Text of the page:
FERC owns more than one enforcement tool. Besides civil penalties, it can require compliance plans or disgorgement of unjust profits, or condition, suspend, or revoke market-based rate authority, NGA certificate authority, or NGA blanket certificate authority. And lacking criminal penalty authority itself, FERC can refer matters to the U.S. Department of Justice for criminal prosecution. Moreover, while defining an organization as any entity other than a natural person, FERC nevertheless will continue to determine civil penalties for natural person violators, looking to the guidelines for guidance in setting such penalties.
Visitors to Waynesboro in northeast Georgia might be surprised at local residents’ opinions about two new nuclear energy plants planned for that site; namely, they’re giving the reactors a warm welcome.
Investor-owned utility executives have long understood the benefits of prepaid metering, but technical and regulatory roadblocks have prevented wide-scale implementation. Now, however, two IOUs—Arizona Public Service and DTE—are planning prepaid metering programs that could be offered to all customers. Smart metering technology might pave the way for prepaid to become a standard service.
California defends its cogen feed-in tariff—complete with its own virtual carbon tax.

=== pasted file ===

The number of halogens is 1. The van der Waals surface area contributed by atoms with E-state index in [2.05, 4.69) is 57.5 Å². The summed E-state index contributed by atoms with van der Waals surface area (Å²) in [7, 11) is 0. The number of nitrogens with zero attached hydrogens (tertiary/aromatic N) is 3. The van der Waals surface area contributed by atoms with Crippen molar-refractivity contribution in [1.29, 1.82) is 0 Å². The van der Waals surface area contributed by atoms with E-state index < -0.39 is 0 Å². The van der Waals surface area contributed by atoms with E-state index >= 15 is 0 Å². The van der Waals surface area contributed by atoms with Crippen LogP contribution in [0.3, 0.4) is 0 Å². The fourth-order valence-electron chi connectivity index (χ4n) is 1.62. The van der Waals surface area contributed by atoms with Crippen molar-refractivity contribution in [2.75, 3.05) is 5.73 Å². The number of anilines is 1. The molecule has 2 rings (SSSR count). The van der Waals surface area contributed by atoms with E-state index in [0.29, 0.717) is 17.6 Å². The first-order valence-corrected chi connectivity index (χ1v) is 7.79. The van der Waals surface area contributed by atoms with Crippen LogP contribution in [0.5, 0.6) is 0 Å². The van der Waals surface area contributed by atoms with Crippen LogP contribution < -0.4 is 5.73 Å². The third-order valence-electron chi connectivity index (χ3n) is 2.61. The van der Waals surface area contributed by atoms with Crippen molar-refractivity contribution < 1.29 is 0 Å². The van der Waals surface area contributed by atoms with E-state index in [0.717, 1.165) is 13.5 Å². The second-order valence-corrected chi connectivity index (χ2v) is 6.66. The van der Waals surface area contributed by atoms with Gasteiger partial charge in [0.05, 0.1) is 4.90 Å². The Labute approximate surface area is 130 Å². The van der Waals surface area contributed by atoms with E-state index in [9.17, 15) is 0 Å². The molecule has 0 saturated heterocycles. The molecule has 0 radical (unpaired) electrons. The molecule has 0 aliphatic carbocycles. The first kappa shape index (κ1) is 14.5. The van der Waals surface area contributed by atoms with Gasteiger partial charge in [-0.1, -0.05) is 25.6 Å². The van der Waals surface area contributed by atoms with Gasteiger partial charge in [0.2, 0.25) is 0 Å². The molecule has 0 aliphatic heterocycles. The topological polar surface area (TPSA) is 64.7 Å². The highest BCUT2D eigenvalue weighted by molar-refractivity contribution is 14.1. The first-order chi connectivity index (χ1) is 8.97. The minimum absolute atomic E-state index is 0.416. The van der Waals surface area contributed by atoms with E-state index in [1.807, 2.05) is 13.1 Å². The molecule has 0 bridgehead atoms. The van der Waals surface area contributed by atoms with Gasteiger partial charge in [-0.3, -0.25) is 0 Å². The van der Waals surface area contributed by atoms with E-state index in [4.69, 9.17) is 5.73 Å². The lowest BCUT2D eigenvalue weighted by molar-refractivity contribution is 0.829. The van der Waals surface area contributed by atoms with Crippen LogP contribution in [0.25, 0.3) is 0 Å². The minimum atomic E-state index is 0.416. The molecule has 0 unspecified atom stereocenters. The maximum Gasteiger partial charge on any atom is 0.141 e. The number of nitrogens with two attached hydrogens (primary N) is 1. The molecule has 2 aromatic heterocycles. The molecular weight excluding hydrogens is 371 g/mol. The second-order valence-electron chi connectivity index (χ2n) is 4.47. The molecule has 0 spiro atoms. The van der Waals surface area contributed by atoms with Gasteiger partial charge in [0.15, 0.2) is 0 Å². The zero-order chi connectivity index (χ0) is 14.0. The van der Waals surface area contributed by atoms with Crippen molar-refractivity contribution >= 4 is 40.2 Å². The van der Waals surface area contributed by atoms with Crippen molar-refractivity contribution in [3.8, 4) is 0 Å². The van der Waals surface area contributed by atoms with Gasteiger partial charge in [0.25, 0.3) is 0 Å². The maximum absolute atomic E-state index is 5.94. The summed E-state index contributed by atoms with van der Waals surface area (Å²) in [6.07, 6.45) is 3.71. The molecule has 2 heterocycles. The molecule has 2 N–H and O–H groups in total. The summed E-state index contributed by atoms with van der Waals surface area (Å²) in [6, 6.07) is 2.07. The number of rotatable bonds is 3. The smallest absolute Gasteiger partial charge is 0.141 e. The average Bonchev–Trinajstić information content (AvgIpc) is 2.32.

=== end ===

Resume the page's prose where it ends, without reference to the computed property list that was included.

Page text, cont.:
Bruce W. Radford
California’s new feed-in tariff (FIT) is creating a burgeoning market for green energy investments, but the policy has sparked a fierce battle over state authority to dictate wholesale power transactions. A federal case will determine whether the 1978 Public Utility Regulatory Policies Act pre-empts states from requiring purchases that exceed utilities’ avoided cost.
FERC’s proposed penalty guidelines provide the opportunity for improved regulation. More practical and consistent characteristics for determining penalty fine ranges will increase penalty predictability for industry violations of federal regulations—and will make FERC’s enforcement more fair and transparent.
Photovoltaics technology is emerging as a generation alternative—both for centralized and distributed facilities. Solar industry executives say their companies are overcoming obstacles to large-scale implementation. With advances in design and manufacturing, the future looks bright for utility-scale solar power.
Nanomanufacturing technology works on the concept that materials reduced to the nano scale can show different and improved properties compared to those exhibited on a macroscale. For nanotech giant, Applied Materials, the ability to apply thin films at the atomic level is the answer to making solar energy more cost effective. Michael Splinter, chairman, CEO and president of Applied Materials, spoke with Fortnightly about nanotech developments for utility-scale solar.
America’s electric utilities understand their central role in taking efficiency and conservation to the next level. Accordingly, the industry has nearly doubled its spending on efficiency measures in the past few years. But encouraging customers to save energy won’t be enough to keep pace with the electricity demands of a growing digital economy. The country’s efficiency efforts will be most effective as part of a clean energy portfolio strategy.
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